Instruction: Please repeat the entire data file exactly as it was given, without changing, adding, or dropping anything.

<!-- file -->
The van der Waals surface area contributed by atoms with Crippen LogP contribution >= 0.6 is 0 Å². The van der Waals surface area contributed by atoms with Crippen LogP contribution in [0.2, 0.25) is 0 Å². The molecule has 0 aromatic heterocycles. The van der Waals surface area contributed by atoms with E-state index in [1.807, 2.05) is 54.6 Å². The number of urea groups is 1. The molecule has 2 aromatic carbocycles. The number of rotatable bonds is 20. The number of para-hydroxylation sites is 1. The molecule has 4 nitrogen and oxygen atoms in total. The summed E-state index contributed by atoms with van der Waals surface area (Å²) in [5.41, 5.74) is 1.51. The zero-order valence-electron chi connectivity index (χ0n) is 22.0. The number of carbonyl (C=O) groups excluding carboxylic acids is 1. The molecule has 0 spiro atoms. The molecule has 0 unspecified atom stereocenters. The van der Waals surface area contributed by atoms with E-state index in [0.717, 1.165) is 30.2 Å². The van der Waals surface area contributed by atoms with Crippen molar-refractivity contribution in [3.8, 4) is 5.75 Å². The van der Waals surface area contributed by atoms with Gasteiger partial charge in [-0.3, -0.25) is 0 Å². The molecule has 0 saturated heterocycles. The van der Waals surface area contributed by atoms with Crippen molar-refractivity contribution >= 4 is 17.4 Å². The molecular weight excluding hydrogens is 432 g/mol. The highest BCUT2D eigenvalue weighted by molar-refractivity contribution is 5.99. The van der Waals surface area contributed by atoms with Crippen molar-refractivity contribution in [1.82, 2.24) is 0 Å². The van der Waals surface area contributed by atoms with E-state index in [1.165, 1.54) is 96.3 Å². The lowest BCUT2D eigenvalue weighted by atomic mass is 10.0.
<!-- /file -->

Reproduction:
The van der Waals surface area contributed by atoms with Crippen LogP contribution >= 0.6 is 0 Å². The van der Waals surface area contributed by atoms with Crippen LogP contribution in [0.2, 0.25) is 0 Å². The molecule has 0 aromatic heterocycles. The van der Waals surface area contributed by atoms with E-state index in [1.807, 2.05) is 54.6 Å². The number of urea groups is 1. The molecule has 2 aromatic carbocycles. The number of rotatable bonds is 20. The number of para-hydroxylation sites is 1. The molecule has 4 nitrogen and oxygen atoms in total. The summed E-state index contributed by atoms with van der Waals surface area (Å²) in [5.41, 5.74) is 1.51. The zero-order valence-electron chi connectivity index (χ0n) is 22.0. The number of carbonyl (C=O) groups excluding carboxylic acids is 1. The molecule has 0 spiro atoms. The molecule has 0 unspecified atom stereocenters. The van der Waals surface area contributed by atoms with E-state index in [0.717, 1.165) is 30.2 Å². The van der Waals surface area contributed by atoms with Crippen molar-refractivity contribution in [3.8, 4) is 5.75 Å². The van der Waals surface area contributed by atoms with Gasteiger partial charge in [-0.3, -0.25) is 0 Å². The molecule has 0 saturated heterocycles. The van der Waals surface area contributed by atoms with Crippen molar-refractivity contribution >= 4 is 17.4 Å². The molecular weight excluding hydrogens is 432 g/mol. The highest BCUT2D eigenvalue weighted by molar-refractivity contribution is 5.99. The van der Waals surface area contributed by atoms with Crippen molar-refractivity contribution in [1.82, 2.24) is 0 Å². The van der Waals surface area contributed by atoms with E-state index in [1.165, 1.54) is 96.3 Å². The lowest BCUT2D eigenvalue weighted by atomic mass is 10.0.